- Better accommodate Bibles in different forms
- Clarify the classification of materials dealing with life in Biblical times
200-299 Jewish Observance and Practice
- Sections were designed to make explicit reference to particular texts, customs, ritual objects and folklore elements
- English translations were added to Hebrew terminology i.e. 221.3 Mikveh (Ritual bath)
- Comparative religion was expanded by request of librarians who maintain general works in their collections
500-599 Jewish Literature
While the first edition was divided by time periods, the second edition was divided by region/ethnic background and forms of literature, i.e. Sephardic poetry, with a section for anthologies and individual works. These major changes were incorporated in close coordination with the librarians who used the System.
600-699 The Jewish Community: Society and the Arts
- This category had certain problem areas making classification of materials difficult.
The areas were identified, subjects were added, terms were changed for clarity without major reclassification.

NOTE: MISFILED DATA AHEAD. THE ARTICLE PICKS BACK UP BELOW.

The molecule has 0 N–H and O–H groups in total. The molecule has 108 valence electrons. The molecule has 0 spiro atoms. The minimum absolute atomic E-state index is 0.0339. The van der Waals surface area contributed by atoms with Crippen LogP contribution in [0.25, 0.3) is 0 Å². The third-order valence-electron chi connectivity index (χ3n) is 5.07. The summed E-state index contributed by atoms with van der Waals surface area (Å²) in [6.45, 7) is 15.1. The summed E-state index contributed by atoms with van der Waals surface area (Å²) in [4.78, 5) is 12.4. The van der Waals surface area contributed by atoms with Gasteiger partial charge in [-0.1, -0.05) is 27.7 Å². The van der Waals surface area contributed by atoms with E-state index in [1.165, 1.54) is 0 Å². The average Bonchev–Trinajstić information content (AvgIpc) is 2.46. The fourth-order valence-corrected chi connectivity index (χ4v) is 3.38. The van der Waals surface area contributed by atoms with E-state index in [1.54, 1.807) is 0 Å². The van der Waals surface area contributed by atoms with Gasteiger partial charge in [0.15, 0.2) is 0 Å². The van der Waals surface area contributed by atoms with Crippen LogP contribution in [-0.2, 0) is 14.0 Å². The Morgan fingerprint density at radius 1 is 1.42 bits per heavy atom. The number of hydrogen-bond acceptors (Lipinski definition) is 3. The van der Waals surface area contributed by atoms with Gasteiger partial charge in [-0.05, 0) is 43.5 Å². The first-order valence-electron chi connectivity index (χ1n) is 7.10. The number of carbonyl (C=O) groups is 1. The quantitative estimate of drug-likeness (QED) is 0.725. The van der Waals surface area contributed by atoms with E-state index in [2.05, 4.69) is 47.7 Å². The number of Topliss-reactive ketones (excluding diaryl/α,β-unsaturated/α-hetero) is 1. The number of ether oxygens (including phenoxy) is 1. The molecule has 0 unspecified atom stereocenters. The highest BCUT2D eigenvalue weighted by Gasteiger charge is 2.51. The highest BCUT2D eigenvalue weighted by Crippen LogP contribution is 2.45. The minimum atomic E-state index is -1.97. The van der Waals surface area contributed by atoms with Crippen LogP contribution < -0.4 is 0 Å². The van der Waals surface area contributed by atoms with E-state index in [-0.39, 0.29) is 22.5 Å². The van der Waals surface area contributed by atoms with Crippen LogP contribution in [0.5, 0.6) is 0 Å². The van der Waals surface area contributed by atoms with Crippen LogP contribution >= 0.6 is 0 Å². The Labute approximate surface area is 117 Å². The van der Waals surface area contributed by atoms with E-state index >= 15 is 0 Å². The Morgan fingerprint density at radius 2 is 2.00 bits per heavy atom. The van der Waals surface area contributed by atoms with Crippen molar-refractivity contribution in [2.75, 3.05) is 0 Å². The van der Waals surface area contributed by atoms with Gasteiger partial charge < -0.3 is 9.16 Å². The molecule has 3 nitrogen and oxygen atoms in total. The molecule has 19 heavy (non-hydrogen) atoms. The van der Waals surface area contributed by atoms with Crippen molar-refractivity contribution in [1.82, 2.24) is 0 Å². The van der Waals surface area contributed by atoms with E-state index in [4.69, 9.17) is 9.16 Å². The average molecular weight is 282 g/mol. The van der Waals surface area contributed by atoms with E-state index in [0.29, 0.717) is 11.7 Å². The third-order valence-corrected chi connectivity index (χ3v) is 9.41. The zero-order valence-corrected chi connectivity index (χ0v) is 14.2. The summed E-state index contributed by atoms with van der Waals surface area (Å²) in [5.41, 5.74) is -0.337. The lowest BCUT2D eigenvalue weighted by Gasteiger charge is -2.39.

650 Social Conditions and Problems; the addition of abortion, birth control, aging, euthanasia, environment, etc..
800-899 Israel and Zionism
823 Statehood (1948 - ); clarified and brought up to date
843 Party System, Parties; expanded to include types of parties
890 Israel and the Middle East; expanded to include Palestinians, peace efforts, terrorism, refugees.
Revision and the Third Edition
A few years later, Rachel Glasser and Rita Frischer, two professional librarians from California and enthusiastic users and promoters of the System, approached the authors suggesting that a new edition is needed, which, with their assistance, was published in 1997 (Milken Library of Jewish Public Affairs and Jason Aronson, Inc.). Subjects were added and certain categories (History and Israel) updated as required. The index was expanded to make it more useful and accurate.
The task of revising the 3rd edition was quite different from that of the 2nd one. The authors worked very closely with Rachael and Rita (credit given on the cover and title page of the published book). This was made possible by the new era of e-mail. E-mail messages sped back and forth between Israel and California. Each section, including the expanded index, of the classification system was examined, discussed, and finalized. The completed copy was proof read on both sides of the world before being sent to the publishers.